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RE: Color contrast principle

From: Jonathan Avila <jon.avila@levelaccess.com>
Date: Wed, 16 Jan 2019 17:09:46 +0000
To: Detlev Fischer <detlev.fischer@testkreis.de>
CC: Alastair Campbell <acampbell@nomensa.com>, "WCAG list (w3c-wai-gl@w3.org)" <w3c-wai-gl@w3.org>
Message-ID: <DM6PR03MB42810389DDD1AF5ECF967CFAF1820@DM6PR03MB4281.namprd03.prod.outlook.com>
Hi Detlev, I would be ok with something like outline as long as it provided flexibility for situations such as situations where the outline didn’t cover the entire element or where the outline varied such as with drop shadows, etc. or non-uniform edges.

Jon

From: Detlev Fischer [mailto:detlev.fischer@testkreis.de]
Sent: Wednesday, January 16, 2019 3:43 AM
To: Jonathan Avila
Cc: Alastair Campbell; WCAG list (w3c-wai-gl@w3.org)
Subject: Re: Color contrast principle

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Hi Jon,
I think we are roughly on to the same thing but I find the talk about points quite hard to understand (aren‘t we dealing with surfaces and (out)lines, mostly?
Sent from phone

Am 16.01.2019 um 01:24 schrieb Jonathan Avila <jon.avila@levelaccess.com<mailto:jon.avila@levelaccess.com>>:
I’d say something like – when determining adjacent colors to points – an adjacent point that is not immediately touching the initial point can be used for the comparison when the sum of corresponding points communicates the same information needed to identify parts of the control or graphic and its states.   That is the sum of adjacent but not touching points produces the same information necessary to identify the object.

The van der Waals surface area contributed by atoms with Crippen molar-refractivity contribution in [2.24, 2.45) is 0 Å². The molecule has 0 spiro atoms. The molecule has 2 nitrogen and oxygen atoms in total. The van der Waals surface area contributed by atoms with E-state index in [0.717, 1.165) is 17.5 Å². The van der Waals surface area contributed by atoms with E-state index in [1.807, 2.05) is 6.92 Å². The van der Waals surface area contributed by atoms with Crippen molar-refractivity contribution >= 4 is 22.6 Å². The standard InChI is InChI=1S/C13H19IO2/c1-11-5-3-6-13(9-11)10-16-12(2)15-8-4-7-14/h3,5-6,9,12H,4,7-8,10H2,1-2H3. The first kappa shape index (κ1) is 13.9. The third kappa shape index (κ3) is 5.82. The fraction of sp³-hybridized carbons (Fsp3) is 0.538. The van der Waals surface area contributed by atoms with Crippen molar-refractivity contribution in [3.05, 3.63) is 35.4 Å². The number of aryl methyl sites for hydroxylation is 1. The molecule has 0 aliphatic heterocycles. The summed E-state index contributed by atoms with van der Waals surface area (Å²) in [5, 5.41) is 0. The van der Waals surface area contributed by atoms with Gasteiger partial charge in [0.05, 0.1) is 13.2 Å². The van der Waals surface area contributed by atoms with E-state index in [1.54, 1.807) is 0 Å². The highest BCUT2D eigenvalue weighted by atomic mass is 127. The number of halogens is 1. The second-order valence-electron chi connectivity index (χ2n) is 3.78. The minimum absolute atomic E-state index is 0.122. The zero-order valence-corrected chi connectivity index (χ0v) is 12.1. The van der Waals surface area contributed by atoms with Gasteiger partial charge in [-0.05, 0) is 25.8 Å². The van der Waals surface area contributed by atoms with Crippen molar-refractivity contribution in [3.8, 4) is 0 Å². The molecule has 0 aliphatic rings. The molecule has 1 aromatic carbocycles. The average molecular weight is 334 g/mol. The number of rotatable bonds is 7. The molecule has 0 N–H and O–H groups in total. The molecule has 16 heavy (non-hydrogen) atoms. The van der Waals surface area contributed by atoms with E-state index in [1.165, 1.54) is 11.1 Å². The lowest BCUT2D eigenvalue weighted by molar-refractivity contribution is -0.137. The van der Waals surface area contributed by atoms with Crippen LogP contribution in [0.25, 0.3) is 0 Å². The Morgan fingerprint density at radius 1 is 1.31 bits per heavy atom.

Jonathan

From: Alastair Campbell <acampbell@nomensa.com<mailto:acampbell@nomensa.com>>
Sent: Tuesday, January 15, 2019 7:05 PM
To: WCAG list (w3c-wai-gl@w3.org<mailto:w3c-wai-gl@w3.org>) <w3c-wai-gl@w3.org<mailto:w3c-wai-gl@w3.org>>
Subject: Color contrast principle

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Hi everyone,

There was some confusion on the call about the second example under the “Adjacent colors” heading here:
https://cdn.staticaly.com/gh/w3c/wcag/non-text-contrast-updates/understanding/21/non-text-contrast.html?x=5

<image002.jpg>

The aim was to show a general principle of measuring adjacent colours, perhaps it needs some adjustment?

The principle is that: If there is a non-contrasting colour between two contrasting ones, assume that it merges with the non-contrasting colour, then does it pass?

In that case, assume the silver border merges into the blue background, so it is essentially white vs dark blue.

This is important because it meets the user-need and allows for many more design possibilities. (Designs that would fail the SC without causing an impact on people.)

Without that, it would essentially mean two-colour only controls.

There is a similar principle going on for the radio-button example (selected / not-selected) further down.
<image004.jpg>

All of those pass, but the middle two demonstrate the principle that if the middle contrasts with the outside, we can ignore the outer circle of the radio – it is a change of shape.

If anyone can think of a better explanation for the understanding doc… I’m all ears!

Kind regards,

-Alastair

--

www.nomensa.com<http://www.nomensa.com/> / @alastc

Received on Wednesday, 16 January 2019 17:10:12 UTC

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